The IRS’s resolution of these situations is as follows:

In Situation 1, while the full amount of the award is income to the employee and must be included in the employee’s gross income, only the back pay award of 8x dollars is wages for federal employment tax purposes. The payments for interest and the attorney’s fee are not wages, because they are not remuneration for employment.

In Situation 2, the full amount of the award is income to the employee and it is also wages for federal employment tax purposes, notwithstanding that a portion of it was spent on attorney’s fees.

In Situation 3, the amount of the settlement paid by the union for attorney’s fees is not remuneration to the individual employees and, therefore, is not wages for purposes of the federal employment taxes. The attorney’s fees portion of the settlement is a reimbursement for expenses incurred by the union to enforce the collective bargaining agreement. The amount allocated to attorney’s fees is not includible in the gross income of the individual employees and the individual employees may not deduct the attorney’s fees as a business expense. Compare Rev. Rul. 58-301, 1958-1 C.B. 23.

The IRS Chief Counsel Memorandum, Release Number 20133501F, released August 30, 2013, which also comes with a disclaimer, states that the same reasoning applies to settlements:

Although Rev. Rul. 80-364 addresses court awards in the back pay context and not settlements of claims outside of court, the reasoning in the ruling can be extended to settlement payments. When an employment-related claim brought under a fee-shifting statute is settled outside of court and the settlement agreement clearly allocates a reasonable amount of the settlement proceeds as attorney’s fees, the amount allocated to attorney’s fees, while includable in income, is not wages for employment tax purposes. On the other hand, if the settlement agreement does not clearly allocate an amount for attorney’s fees, and/or the claim is brought under a statute that does not provide for fee-shifting, the entire amount paid to the claimant-employee is wages for employment tax purposes.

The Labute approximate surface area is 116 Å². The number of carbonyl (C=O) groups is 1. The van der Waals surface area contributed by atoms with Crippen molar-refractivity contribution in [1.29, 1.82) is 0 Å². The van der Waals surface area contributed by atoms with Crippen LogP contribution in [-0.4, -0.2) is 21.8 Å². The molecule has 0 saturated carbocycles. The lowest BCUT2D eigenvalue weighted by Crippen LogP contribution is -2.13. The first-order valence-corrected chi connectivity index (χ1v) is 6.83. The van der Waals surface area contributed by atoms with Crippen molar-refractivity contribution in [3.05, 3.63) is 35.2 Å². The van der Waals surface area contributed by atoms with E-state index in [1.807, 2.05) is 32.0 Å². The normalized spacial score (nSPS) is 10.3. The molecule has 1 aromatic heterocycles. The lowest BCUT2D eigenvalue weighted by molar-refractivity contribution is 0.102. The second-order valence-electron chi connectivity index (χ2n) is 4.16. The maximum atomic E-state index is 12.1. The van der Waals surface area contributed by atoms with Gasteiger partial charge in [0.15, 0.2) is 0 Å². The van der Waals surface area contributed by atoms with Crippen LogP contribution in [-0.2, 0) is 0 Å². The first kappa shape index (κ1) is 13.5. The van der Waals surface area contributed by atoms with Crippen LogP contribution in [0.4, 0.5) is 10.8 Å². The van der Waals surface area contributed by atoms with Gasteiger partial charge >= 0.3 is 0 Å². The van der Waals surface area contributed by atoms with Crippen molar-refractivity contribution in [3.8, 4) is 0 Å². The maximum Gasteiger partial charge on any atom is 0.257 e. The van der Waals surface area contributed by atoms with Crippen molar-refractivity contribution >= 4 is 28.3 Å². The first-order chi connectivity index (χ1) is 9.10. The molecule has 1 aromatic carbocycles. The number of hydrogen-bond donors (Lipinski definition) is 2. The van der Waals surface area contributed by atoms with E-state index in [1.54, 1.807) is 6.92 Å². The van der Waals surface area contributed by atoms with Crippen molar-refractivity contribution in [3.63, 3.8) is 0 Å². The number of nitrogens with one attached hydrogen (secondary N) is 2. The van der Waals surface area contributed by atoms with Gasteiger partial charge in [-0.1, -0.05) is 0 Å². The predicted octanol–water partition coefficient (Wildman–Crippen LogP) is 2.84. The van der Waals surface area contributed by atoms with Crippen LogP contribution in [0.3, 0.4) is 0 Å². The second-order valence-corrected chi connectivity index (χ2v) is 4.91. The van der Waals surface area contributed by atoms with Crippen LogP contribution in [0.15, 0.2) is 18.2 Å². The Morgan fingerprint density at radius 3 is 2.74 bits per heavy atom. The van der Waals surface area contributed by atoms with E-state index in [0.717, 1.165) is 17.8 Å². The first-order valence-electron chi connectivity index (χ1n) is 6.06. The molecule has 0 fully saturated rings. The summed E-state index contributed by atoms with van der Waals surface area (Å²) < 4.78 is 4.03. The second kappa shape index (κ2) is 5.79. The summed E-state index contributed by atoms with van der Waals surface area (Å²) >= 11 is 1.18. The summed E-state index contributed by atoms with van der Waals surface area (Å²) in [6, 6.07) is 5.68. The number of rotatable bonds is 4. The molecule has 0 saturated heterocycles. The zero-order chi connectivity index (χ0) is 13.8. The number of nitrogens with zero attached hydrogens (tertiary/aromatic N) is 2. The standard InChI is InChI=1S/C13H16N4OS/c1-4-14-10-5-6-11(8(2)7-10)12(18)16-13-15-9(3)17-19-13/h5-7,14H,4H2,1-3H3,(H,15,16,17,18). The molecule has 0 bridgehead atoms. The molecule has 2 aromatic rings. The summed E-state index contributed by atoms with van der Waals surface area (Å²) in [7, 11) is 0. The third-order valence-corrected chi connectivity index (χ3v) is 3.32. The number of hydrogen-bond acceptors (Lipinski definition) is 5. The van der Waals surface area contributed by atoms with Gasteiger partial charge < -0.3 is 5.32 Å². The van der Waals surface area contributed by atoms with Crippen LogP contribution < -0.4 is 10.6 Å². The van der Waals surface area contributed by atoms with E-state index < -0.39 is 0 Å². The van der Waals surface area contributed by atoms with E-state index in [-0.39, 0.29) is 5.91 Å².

F.I.C.A. taxes are 6.2% on the employee and on the employer for the first $117,000 of pay, and Medicare taxes are an additional 1.45% of payroll.  The Federal Unemployment Tax is 6% of the first $7,000 of payroll, payable only by the employer.  As a result, failure to specify the amount of fees and expenses in a judgment, court order, or settlement will cost the employee 7.65% of that amount up to $117,000, and will cost the employer an additional 7.65% of that amount up to $117,000, plus up to $420 in FUTA taxes.

Since the employer will likely be negotiating with the total cost (including taxes) in mind, bringing up this saving may enable a little more money on the table and a modest increase in the amount the employee recovers, in addition to the employee’s tax saving.  In difficult negotiations, this may help bridge the gap.

Mediators and arbitrators in employment and civil rights cases need to keep this tax question in mind.

Richard T. Seymour
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I represent the dispossessed of the Earth, and executives recently shown the door.

I also act as a case mechanic for other attorneys or law firms, and serve as a neutral mediator and arbitrator.